Which statement is true?

I remind the right hon. Gentleman of what I made clear to the House: those people who are moved through the managed migration process on to universal credit will indeed have, I think, around £3 billion of transitional protection. Let me just tell him what happens under universal credit—

The shadow Foreign Secretary says “No, no, no.” Labour Members do not want to know what happens in terms of universal credit: 200,000 more people into work, 700,000 people getting the extra money they are entitled to and 1 million disabled households getting more money per month. We are not replicating the old system, because the old system did not work. This is a system that helps people into work and makes sure work pays.

The Prime Minister is completely out of touch with the reality of what universal credit is about: £50 per week worse off; weeks waiting for the first payment when people move on to universal credit; people going into debt and losing their homes; and people who are stressed out beyond belief because they cannot make ends meet and have to access a food bank just to feed their children. That is the reality of universal credit.

Eight years of Tory austerity means that there are 40,000 nurse vacancies in the NHS. The number of students applying for nurse training has fallen by over 16,000 since the cut in the nurse bursary. The Prime Minister told us that austerity was over. Will the Government take the necessary step next week in the Budget of restoring the nurse bursary so that those who want to become nurses in our NHS can realise their ambitions?

The right hon. Gentleman mentioned the wait that people experience in order to get their first universal credit payment. We announced in last year’s Budget that we were reducing the period of time that people had to wait for their first payment, and what did the right hon. Gentleman and the Labour party do? They voted against that change.

The right hon. Gentleman said that if austerity is ending, we should be doing more for the national health service. May I remind him that this Government have announced that we will be putting £394 million a week more into the national health service? At the last election, Labour said that, with 2.2% more money going in each year, the NHS would be the envy of the world. I can tell the House that we are not putting 2.2% in. We are not putting 2.5% in and we are not putting 3% in. We are putting an extra 3.4% in, with a long-term plan that will deliver for people up and down this country.

Applications for nurse training dropped by 12% in September—that is the reality of taking away the nurse bursary. Those who want to become nurses cannot afford to go into debt in order to do a job that they want to do and that we all need them to do.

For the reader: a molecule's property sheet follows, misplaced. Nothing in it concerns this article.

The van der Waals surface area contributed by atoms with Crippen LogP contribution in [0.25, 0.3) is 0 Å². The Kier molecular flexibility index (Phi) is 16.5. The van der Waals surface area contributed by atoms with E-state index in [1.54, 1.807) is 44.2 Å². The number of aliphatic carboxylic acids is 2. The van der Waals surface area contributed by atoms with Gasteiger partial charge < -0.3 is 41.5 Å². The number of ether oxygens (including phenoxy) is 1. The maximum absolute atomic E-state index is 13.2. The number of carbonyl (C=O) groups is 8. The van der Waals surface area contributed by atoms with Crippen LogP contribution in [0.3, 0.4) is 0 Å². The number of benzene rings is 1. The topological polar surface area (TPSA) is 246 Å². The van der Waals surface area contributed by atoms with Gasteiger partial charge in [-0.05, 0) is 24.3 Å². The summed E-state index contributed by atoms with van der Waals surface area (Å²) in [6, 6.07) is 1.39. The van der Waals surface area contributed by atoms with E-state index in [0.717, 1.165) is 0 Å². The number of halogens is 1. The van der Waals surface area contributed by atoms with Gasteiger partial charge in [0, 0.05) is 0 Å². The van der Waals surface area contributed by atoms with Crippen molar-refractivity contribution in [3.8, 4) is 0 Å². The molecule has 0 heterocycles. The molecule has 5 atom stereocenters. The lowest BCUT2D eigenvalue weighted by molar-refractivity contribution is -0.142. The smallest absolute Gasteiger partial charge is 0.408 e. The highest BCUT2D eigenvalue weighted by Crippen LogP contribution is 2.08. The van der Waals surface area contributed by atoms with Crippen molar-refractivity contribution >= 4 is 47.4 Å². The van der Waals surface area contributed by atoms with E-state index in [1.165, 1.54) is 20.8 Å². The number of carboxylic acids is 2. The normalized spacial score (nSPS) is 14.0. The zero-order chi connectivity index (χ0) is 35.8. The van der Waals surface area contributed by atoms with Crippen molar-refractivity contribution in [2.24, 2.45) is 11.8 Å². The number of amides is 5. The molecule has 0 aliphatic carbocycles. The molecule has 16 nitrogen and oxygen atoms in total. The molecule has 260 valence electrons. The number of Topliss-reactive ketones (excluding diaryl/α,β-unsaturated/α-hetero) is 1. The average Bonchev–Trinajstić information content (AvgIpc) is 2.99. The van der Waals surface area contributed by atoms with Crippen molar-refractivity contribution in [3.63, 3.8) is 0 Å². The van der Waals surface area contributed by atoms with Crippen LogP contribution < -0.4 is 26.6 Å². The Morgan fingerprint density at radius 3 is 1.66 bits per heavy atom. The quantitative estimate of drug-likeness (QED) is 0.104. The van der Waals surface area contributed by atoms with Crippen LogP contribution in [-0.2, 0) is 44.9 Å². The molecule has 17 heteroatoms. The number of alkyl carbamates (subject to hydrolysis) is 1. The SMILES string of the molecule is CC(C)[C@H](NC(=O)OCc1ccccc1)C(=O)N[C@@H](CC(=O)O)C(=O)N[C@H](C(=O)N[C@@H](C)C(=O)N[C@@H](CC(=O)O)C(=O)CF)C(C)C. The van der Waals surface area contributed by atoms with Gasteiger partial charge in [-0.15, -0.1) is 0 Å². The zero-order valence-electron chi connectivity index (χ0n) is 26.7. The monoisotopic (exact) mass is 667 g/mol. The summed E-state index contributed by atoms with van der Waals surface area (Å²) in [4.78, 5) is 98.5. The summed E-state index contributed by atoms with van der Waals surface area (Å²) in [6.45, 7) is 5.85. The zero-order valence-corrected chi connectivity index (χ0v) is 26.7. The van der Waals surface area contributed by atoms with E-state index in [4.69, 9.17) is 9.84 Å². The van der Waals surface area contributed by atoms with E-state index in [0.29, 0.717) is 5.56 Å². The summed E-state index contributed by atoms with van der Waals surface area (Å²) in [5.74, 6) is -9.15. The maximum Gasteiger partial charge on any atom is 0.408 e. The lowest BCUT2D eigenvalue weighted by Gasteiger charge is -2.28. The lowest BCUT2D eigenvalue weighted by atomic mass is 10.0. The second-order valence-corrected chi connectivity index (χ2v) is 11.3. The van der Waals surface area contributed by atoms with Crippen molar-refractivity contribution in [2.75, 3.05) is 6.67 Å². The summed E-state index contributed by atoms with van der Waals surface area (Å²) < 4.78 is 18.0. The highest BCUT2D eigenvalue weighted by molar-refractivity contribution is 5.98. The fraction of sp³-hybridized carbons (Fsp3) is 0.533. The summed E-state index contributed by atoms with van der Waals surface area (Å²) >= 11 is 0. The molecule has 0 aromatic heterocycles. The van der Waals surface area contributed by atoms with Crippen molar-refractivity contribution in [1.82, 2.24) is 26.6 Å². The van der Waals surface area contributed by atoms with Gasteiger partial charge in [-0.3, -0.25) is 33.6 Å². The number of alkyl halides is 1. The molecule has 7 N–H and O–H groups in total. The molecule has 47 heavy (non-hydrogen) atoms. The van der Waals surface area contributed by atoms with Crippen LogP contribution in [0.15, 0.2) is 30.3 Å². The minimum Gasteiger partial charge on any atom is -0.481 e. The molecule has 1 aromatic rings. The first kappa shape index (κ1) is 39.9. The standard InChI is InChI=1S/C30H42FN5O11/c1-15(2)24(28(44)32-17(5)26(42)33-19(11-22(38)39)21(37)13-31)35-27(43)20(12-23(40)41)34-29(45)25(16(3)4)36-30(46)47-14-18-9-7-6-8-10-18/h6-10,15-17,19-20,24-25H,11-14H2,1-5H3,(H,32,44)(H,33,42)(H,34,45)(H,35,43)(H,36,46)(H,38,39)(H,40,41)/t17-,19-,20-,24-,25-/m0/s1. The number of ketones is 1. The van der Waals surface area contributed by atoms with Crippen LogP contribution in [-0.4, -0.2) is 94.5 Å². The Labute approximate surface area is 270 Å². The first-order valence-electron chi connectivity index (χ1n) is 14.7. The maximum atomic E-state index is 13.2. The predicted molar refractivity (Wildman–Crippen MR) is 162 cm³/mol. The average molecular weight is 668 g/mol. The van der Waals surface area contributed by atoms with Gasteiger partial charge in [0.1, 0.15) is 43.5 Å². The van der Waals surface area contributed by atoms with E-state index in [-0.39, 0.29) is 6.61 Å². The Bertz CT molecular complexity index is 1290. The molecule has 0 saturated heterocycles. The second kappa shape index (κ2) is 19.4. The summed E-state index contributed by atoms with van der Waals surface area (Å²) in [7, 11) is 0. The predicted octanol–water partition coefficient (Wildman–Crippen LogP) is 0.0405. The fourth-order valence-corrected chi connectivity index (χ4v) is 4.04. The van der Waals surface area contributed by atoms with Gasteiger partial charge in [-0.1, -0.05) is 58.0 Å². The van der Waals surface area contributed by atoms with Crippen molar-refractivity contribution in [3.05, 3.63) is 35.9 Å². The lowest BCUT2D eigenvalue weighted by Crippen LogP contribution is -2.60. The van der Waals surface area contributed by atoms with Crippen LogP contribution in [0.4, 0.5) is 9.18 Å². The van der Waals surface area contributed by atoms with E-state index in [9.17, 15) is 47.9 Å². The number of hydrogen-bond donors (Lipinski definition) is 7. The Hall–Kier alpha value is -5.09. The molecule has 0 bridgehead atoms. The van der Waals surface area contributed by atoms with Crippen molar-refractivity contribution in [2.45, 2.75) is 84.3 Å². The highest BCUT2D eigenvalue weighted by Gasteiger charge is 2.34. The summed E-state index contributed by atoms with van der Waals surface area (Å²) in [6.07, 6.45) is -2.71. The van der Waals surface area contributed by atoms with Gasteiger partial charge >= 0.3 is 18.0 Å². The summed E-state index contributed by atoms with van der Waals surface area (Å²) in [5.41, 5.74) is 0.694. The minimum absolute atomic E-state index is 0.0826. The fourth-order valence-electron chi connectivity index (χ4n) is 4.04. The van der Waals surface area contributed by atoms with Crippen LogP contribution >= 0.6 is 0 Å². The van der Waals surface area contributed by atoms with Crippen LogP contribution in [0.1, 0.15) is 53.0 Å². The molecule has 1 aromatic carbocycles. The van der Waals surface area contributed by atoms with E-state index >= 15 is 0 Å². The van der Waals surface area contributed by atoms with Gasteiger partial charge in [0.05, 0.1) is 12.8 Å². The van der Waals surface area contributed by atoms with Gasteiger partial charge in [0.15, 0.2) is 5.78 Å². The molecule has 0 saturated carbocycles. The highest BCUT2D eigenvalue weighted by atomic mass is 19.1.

This Government are simply not being straight with the public. They promised an end to austerity; they cannot even fool their own councillors. They promised the NHS an extra £20 billion, but we do not know where it is coming from or when it is coming. GP numbers are falling, health visitor numbers are falling and nurse numbers are falling. They promised that universal credit would protect everyone, but the Work and Pensions Secretary let the cat out of the bag, saying that

“people will be worse off”.

The Prime Minister claimed that she is ending austerity, so will she confirm that next week’s Budget will mean more police on our streets and more nurses in our hospitals, and that elderly people in desperate need of care will not go ignored and forgotten by her Government?

What have we seen under this Government? We have seen more money being made available to the police, more money for the health service, more money for social care, more money going into local authorities, and more money going into our schools. At the end of this Parliament, we will be spending £500 million more in real terms on people of working age and children in our welfare system.

Let us look at what we now know about the Labour party’s alternative. We now see, as reported by a respected academic, that Labour’s plans, by its own admission, would cost £1,000 billion. That is the equivalent of £35,000 for every household in this country. We know what that would mean: higher debt; higher taxes; fewer jobs—Labour just taking us back to square one.

Q3. Belmont and Betteridge special schools do a fantastic job of educating children with special educational needs in my constituency, but over the past decade they have had to contend with an explosion in pupil complexity—emotional, behavioural and medical. Does the Prime Minister agree that we need a careful examination of what lies behind such seismic changes so that we can deliver the best possible outcomes for all our children for years to come? (907245)

I thank my hon. Friend for raising that important issue. It is absolutely vital that such children have the right combination of education, health and care provision to ensure that they have the support that is right for them and that they are able to reach their full potential, just like other children. Our reforms to both SEN provision and disability assistance are key to that. However, my hon. Friend’s question was about research, and the increasing complexity is an important matter. I am pleased to say that the Department for Education has several research projects under way in fields relating to such children and young people, and we are committed to building up a rich body of evidence on both identification and the outcomes of educational experiences. The Department is also scoping new work that will help to lead to our understanding of such issues so that we can ensure that these children get the support that they need.